¡giovanni cortez, journalism/design major at the new school with a focus in archiving. i wear glasses now because i grew up gluing my face from screen to screen. while i won't credit the entirety of my academic interest to that fact, a lot of what i do and a lot of how i see myself is can't be separated from this childhood affixation to pictures that moved and told me stories. sometimes these stories included things my parents preferred my sisters and i didn't hear about. so i considered them secrets. and the thing about secrets is that they’re always true. i can’t remember the first time i saw a puerto rican in a movie, but those were my people on those screens. Fifteen-in-car, thirty-in-an-apartment, junkie-shootin, junkie-sellin, red-lipstick-wearin, not to be trusted rim-stealing, salsa-dancing, goya-bean-eating,meda meda... did you know you my people? they were my secrets, between the tv’s and i, that i knew about our people. and it didn’t feel good. i wanted to know why we were like his? mami, this must be your fault! tv never lied to me cus tv was just doing it’s job. cultural machinery not only works on an 8 year old boy, but on a whole ass place, burning it into the consciousness of people to believe they need protection and to beware.

the premise of this work is dealing with that notion of “protection”. the spitfire latinos who reminded me of my father and oversexed women who reminded me of my mother may have made a white audience think they need protection from us, but what happens when we feel like we need protection from us? in a lillian jiminez essay i found while working on this project, she mentions how this depiction of puerto ricans only furthered the idea that only american institutional benevolence can save us from our fates. i’m part of that group that the tv beat, but what i seek to present here is a different kind of protection. the films i’ve collected and chosen here, though seldom seen, were part of a generation of filmmakers that sought to protect us, not from destiny, but from a motion picture versions of ourselves, where movies get around faster than reality does.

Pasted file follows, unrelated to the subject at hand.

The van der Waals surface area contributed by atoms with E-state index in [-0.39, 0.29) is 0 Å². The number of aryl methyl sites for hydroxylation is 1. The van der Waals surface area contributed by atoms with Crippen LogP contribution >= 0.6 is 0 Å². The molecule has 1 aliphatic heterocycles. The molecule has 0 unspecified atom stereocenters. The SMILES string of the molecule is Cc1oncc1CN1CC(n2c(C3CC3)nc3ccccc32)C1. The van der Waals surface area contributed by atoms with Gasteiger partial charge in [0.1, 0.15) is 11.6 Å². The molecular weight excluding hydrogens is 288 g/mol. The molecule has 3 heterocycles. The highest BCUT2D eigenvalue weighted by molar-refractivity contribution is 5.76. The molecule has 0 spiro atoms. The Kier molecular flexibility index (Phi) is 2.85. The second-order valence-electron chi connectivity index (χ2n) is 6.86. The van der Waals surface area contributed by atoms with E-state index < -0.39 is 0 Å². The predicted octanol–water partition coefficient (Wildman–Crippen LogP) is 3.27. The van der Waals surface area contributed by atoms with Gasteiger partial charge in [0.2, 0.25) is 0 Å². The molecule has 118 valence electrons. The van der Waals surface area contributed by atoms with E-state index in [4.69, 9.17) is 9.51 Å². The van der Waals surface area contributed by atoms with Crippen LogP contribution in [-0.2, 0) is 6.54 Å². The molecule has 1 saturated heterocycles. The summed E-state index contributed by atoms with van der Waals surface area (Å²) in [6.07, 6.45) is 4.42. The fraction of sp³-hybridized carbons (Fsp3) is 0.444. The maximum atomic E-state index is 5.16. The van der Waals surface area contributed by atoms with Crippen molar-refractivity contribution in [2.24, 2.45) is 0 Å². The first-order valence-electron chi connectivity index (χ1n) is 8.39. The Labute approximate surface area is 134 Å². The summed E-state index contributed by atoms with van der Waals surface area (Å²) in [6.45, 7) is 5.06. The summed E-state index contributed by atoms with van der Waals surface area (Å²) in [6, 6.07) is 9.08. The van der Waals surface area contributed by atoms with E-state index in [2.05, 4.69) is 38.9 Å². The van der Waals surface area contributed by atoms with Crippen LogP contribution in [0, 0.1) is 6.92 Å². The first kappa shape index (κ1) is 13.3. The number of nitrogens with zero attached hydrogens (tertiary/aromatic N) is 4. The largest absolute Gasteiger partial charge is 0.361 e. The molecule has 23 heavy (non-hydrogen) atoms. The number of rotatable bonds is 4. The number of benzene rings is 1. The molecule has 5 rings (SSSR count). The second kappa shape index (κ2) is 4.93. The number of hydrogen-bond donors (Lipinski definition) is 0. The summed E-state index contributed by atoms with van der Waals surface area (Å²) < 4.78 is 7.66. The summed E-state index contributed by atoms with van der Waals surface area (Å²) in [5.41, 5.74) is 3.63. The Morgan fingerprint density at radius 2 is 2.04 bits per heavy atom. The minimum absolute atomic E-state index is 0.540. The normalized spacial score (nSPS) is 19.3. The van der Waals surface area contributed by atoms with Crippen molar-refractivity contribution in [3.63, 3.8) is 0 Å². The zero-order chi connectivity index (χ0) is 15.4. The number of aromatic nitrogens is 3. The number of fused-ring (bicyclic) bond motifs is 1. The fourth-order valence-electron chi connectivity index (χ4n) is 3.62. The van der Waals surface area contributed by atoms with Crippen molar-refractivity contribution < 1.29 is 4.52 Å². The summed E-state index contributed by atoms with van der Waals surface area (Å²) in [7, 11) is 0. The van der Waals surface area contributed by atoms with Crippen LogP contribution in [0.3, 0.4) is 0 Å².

i named the showing of these films, and the culmination of all the work, “on the welfare line with my grandma” after the similar sensation that struck me while doing this as i used to feel as a kid with her. educated in a new york school, i got through esl and learned english enough to be the intermediary between her and the social service agency. you need to fill out this information. she says she doesn’t have her id. we can’t come back another time. in this analogy, the university in which i am showing these films at, as well as the members of it, serve as the welfare office: two institutions in which the responsibility to transfer information correctly is a true responsibility. while the former entails the acquisition to keep fed and clothed, the latter demands for cultural security; to uphold the culture that i owe a lot of my world too. though these initial films (more to come!) are all works of the 70’s-80’s, i have no desire to be from another time. none of this is inspired by nostalgia, but instead to present an alternate history of puerto ricans on a screen, what those screens of my childhood could never show me.

thank you!